By Charles R. Brown, Mary Bomberger Brown (auth.), Val Nolan Jr., Charles F. Thompson (eds.)
Current Ornithology publishes authoritative, up to date, scholarly reports of themes chosen from the total variety of present study in avian biology. themes conceal the spectrum from the molecular point of association to inhabitants biology and neighborhood ecology. The sequence seeks specially to study 1) fields within which plentiful fresh literature will take advantage of synthesis and association, 2) newly rising fields which are gaining attractiveness because the results of contemporary discoveries or shifts in standpoint, and three) fields during which scholars of vertebrates could benefit from comparisons of birds with different sessions. All chapters are invited, and authors are selected for his or her management within the topics below review.
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Extra resources for Current Ornithology
Thus, colo- AVIAN COLONIALITY 25 niality can potentially lead to avoidance of predation even in the absence of better predator detection or deterrence. Dilution of risk can occur in several ways. Individuals can form a selfish herd (Hamilton, 1971), jockeying for sites so as to position other birds' nests between themselves and the potential approach of a predator and thus maximizing the likelihood that the predator will encounter other nests before reaching theirs (Tenaza, 1971; Vine, 1971). In addition to a selfish herd or even in its absence, individuals can synchronize their reproduction, which may satiate predators during a short time period and reduce the statistical likelihood that a given individual or its nest will be preyed upon.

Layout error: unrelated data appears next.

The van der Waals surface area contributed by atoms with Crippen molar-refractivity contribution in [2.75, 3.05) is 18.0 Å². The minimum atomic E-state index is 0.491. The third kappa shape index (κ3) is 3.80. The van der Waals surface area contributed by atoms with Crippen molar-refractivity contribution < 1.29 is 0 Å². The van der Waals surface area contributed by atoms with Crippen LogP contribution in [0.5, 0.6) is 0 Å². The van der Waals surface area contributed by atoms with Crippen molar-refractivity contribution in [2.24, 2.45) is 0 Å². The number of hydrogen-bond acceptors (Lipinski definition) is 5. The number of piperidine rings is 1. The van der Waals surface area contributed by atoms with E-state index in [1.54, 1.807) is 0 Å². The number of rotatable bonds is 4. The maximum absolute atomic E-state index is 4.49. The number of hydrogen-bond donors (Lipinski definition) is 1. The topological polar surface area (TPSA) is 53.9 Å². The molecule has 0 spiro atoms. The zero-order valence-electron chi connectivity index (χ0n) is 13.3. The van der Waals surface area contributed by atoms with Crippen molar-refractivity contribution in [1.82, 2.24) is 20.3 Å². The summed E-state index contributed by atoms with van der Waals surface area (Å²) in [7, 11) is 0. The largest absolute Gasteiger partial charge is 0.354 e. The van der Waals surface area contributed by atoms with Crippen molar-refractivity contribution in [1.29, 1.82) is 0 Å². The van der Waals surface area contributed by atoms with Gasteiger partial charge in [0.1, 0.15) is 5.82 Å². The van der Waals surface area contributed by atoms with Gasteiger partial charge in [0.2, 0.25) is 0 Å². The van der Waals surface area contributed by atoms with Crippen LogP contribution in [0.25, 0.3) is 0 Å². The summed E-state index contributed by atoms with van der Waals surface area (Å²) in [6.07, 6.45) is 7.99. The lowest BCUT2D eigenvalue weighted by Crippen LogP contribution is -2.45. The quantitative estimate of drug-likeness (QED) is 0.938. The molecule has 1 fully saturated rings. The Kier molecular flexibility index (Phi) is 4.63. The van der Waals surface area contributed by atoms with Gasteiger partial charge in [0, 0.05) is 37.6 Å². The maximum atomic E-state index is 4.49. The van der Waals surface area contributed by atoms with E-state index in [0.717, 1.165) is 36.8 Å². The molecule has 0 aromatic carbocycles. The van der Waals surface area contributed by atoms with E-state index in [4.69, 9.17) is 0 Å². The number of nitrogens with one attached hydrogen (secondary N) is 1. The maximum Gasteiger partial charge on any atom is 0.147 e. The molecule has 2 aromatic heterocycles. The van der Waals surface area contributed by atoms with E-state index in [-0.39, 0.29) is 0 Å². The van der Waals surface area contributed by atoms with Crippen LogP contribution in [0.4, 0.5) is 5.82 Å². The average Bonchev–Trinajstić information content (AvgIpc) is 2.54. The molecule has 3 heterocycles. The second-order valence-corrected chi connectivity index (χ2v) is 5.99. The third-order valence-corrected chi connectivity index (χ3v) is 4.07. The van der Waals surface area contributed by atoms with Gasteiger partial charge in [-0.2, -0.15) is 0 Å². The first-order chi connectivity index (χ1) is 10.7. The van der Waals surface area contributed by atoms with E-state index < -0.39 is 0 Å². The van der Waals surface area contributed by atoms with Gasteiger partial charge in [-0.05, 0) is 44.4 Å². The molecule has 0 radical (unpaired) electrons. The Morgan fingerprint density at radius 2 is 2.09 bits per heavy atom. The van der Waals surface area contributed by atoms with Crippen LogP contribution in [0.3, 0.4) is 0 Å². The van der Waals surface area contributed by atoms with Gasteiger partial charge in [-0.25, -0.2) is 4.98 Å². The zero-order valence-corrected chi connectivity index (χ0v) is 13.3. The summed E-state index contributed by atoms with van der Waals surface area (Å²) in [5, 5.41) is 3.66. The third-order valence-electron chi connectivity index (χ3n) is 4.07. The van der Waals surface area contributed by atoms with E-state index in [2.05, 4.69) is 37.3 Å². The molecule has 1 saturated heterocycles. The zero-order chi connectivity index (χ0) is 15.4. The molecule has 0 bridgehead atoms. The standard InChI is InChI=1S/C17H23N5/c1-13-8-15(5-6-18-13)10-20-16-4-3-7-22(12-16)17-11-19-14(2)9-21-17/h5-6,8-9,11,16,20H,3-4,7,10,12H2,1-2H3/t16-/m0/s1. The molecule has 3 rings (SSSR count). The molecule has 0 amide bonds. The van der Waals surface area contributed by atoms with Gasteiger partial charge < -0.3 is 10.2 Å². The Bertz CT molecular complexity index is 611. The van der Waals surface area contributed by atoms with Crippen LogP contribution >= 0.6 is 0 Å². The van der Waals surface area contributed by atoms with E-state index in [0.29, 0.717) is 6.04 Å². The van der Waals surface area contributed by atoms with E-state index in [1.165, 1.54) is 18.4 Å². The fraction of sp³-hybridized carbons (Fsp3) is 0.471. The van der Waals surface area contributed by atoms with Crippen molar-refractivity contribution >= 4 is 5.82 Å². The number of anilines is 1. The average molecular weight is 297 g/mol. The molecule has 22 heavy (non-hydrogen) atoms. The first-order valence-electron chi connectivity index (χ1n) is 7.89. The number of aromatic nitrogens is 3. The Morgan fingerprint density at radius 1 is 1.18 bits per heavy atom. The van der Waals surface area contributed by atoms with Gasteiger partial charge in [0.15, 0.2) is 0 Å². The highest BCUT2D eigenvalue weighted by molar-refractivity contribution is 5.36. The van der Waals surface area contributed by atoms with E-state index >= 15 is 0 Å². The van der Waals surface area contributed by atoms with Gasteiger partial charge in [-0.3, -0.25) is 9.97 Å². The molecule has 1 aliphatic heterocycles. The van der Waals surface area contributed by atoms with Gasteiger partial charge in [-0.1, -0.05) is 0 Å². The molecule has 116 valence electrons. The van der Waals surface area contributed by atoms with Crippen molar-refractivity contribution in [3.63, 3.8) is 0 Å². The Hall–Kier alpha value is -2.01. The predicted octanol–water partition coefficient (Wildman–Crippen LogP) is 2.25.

Hoogland (1981, 1979) and Kildaw (1995) measured individual alertness of prairie dogs in colonies, but to our knowledge not a single study on birds has measured vigilance (scanning rates) of individuals AVIAN COLONIALITY 23 at a breeding colony. Two studies, both on Cliff Swallows, inferred vigilance based on the distance from the colony at which model predators were detected during experimental presentations. In one case using avian predator models, no effect of colony size on the distance of detection was found (Wilkinson and English-Loeb, 1982); in the other case using snake predator models, detection distance increased with colony size (Brown and Brown, 1987).
Foraging-related advantages can be expected whenever colonial birds exploit ephemeral and unpredictable food sources, which seems to be the case for most species for which we have data. By far the most widely cited foraging advantage of coloniality is that birds nesting in groups might use each other to increase their rate of food-finding by relying on information from conspecifics that is available at the colony site. This idea can be traced back to Ward's (1965) study of highly gregarious Red-billed Quelea (Quelea quelea) in which he observed individuals following others from a communal roost.